harder it gets and this technique will take longer. Real steel wool works better, but do not use it if
you are using water-based products. You could end up with rust spots from the minute pieces of
metal that may stick into the finish and be hard to remove.
After satisfied with the first coat, let it dry completely and then proceed to the next step.
Step 4: Second Coat of Glaze
After the first coat has dried, inspect the results and
adjust as necessary. By using a fine synthetic steel wool
pad, you can lighten any areas that appear too dark. If
you do not do this, the second coat is only going to
make this area darker. At this time, you should be able
to start to see how you want the final image to look,
especially the parts you want to get peoples attention.
For the Wolf Head image, I wanted the eyes, ears and
nose to be the focal points. Therefore, before starting
the second coat, you should understand which areas can
be darkened, and which should be left lighter. Again,
remember that it is easy to darken areas more and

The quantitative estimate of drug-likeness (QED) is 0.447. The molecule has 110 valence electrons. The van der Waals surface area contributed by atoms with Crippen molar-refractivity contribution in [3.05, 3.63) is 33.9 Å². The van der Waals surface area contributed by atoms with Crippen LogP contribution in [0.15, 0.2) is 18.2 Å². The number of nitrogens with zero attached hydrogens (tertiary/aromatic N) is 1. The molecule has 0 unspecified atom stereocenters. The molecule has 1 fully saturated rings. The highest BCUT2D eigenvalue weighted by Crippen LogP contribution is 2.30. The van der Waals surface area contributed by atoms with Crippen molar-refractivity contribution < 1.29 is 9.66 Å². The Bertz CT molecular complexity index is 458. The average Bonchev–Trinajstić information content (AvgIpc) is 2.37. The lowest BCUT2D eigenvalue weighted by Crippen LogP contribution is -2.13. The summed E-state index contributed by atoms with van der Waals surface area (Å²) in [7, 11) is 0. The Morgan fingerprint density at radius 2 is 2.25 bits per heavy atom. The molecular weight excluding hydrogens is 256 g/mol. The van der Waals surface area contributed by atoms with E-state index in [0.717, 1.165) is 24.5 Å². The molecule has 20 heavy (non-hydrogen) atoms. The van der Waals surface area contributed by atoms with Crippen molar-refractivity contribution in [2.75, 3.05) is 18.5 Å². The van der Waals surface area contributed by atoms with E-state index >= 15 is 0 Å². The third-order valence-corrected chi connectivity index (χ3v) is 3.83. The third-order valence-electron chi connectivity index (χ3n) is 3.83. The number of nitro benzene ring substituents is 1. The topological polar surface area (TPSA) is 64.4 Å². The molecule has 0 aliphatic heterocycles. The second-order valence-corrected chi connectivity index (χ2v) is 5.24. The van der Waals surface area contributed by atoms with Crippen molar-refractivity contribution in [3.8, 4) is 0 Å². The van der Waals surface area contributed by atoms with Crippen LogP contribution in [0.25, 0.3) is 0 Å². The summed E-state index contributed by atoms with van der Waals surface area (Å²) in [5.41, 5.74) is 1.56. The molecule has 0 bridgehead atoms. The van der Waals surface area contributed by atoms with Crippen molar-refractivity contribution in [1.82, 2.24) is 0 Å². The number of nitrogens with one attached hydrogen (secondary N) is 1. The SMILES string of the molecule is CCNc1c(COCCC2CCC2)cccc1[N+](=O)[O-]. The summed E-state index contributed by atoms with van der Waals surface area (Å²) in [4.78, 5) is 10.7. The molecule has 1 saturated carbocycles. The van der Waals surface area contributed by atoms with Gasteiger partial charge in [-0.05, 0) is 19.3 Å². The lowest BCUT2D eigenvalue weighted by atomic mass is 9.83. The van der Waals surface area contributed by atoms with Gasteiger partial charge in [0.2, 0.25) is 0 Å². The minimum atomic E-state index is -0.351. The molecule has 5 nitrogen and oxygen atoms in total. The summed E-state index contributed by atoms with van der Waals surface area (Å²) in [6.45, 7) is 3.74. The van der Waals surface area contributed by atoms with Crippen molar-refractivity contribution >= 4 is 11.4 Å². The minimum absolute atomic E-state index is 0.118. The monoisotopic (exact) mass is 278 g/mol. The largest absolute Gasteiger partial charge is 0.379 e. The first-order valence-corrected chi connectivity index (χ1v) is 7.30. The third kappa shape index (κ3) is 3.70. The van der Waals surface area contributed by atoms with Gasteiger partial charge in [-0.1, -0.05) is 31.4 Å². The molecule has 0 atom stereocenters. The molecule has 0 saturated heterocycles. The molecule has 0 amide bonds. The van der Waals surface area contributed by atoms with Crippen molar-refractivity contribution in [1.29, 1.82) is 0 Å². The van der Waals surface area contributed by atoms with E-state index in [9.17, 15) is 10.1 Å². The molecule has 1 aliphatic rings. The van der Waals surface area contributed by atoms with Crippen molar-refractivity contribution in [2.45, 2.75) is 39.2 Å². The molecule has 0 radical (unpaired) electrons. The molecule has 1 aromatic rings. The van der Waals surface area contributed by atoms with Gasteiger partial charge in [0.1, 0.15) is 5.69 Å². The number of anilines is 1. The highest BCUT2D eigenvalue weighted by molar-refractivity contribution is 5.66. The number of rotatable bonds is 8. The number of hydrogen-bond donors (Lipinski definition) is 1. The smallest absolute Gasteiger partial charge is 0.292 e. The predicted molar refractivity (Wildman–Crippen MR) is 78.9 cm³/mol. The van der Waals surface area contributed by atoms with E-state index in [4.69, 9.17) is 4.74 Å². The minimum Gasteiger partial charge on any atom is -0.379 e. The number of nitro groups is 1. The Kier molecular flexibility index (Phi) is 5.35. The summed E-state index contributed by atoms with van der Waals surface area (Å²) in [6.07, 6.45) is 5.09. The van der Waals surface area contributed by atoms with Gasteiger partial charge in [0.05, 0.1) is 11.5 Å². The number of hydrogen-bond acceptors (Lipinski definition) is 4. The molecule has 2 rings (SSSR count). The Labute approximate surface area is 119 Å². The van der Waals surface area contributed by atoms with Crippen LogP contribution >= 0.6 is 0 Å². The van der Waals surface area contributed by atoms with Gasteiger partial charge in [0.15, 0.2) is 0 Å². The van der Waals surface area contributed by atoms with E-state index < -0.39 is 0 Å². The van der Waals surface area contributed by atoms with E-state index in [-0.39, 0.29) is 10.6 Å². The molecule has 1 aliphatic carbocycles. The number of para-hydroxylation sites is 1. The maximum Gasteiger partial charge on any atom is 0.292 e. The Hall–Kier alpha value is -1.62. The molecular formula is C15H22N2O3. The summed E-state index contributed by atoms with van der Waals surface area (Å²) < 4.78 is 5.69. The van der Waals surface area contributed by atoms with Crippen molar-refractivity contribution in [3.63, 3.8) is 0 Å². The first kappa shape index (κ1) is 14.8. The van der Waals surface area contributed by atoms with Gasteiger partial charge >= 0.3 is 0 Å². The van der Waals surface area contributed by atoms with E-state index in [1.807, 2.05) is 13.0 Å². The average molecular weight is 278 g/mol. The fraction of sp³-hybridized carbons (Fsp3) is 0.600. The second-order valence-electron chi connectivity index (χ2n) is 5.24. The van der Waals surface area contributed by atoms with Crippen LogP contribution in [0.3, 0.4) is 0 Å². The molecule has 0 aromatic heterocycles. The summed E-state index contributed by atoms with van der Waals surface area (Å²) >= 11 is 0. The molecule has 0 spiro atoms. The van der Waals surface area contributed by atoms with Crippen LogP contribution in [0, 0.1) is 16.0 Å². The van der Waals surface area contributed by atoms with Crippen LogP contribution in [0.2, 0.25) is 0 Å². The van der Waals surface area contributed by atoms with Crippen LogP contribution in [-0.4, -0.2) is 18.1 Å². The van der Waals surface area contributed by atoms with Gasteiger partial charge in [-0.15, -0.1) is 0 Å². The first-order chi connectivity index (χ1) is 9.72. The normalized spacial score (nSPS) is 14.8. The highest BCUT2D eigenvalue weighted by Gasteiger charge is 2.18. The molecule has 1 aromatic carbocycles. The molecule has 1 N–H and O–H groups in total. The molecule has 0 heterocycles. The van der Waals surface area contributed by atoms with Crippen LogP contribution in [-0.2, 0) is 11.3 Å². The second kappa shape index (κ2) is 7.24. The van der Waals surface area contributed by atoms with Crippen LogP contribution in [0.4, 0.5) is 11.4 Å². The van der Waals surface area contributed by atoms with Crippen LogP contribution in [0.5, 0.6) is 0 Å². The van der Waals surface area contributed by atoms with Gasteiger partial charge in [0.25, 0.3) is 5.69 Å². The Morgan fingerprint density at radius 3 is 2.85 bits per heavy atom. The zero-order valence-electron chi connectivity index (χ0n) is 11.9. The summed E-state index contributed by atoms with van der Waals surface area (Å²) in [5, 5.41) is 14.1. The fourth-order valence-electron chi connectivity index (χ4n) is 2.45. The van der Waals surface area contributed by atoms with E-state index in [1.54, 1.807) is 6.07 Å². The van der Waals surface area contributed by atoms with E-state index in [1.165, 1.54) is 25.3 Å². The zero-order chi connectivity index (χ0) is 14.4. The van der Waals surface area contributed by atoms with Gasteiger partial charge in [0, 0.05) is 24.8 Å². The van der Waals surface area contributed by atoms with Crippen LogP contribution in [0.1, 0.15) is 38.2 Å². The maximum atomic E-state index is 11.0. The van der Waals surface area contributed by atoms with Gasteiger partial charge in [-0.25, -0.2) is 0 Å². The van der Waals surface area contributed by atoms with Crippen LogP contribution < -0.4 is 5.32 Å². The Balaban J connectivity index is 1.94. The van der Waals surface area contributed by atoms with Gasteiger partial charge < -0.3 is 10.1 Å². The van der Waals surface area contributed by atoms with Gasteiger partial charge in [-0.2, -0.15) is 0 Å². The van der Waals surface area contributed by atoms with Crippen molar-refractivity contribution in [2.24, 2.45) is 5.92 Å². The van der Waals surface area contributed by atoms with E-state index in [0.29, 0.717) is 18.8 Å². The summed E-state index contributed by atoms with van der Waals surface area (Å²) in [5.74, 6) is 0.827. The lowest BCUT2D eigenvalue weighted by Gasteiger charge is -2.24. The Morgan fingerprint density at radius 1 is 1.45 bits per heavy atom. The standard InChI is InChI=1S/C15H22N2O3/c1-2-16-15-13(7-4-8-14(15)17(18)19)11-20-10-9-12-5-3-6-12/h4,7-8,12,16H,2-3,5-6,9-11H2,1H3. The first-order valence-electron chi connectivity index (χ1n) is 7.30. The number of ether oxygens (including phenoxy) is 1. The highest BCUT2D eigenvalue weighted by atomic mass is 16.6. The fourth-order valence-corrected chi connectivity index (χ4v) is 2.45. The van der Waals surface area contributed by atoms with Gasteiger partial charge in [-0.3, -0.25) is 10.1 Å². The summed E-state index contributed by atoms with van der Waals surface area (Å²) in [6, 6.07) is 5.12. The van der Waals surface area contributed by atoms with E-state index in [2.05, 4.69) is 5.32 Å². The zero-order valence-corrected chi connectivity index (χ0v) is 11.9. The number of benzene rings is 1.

lighten the high points. It is not easy to lighten the
deeper areas if they are too dark.
Now you can apply and work a second coat using the same techniques used for the first coat.
Depending on the results you are trying to achieve, your second coat could be a light coat, a heavy
coat or variable depending on the area of the carving. I know this sounds difficult, but think it will
make sense as you do it. Do remember what I said about many thin coats better than one or two
heavy coats. Therefore, you may want to keep everything light in the
Step 5: Touch up and Final Finish
After you have applied the second coat and removed the excess from the high points, let it dry
overnight. After it is dry, you can still make minor adjustments. If an area is too dark, use one of the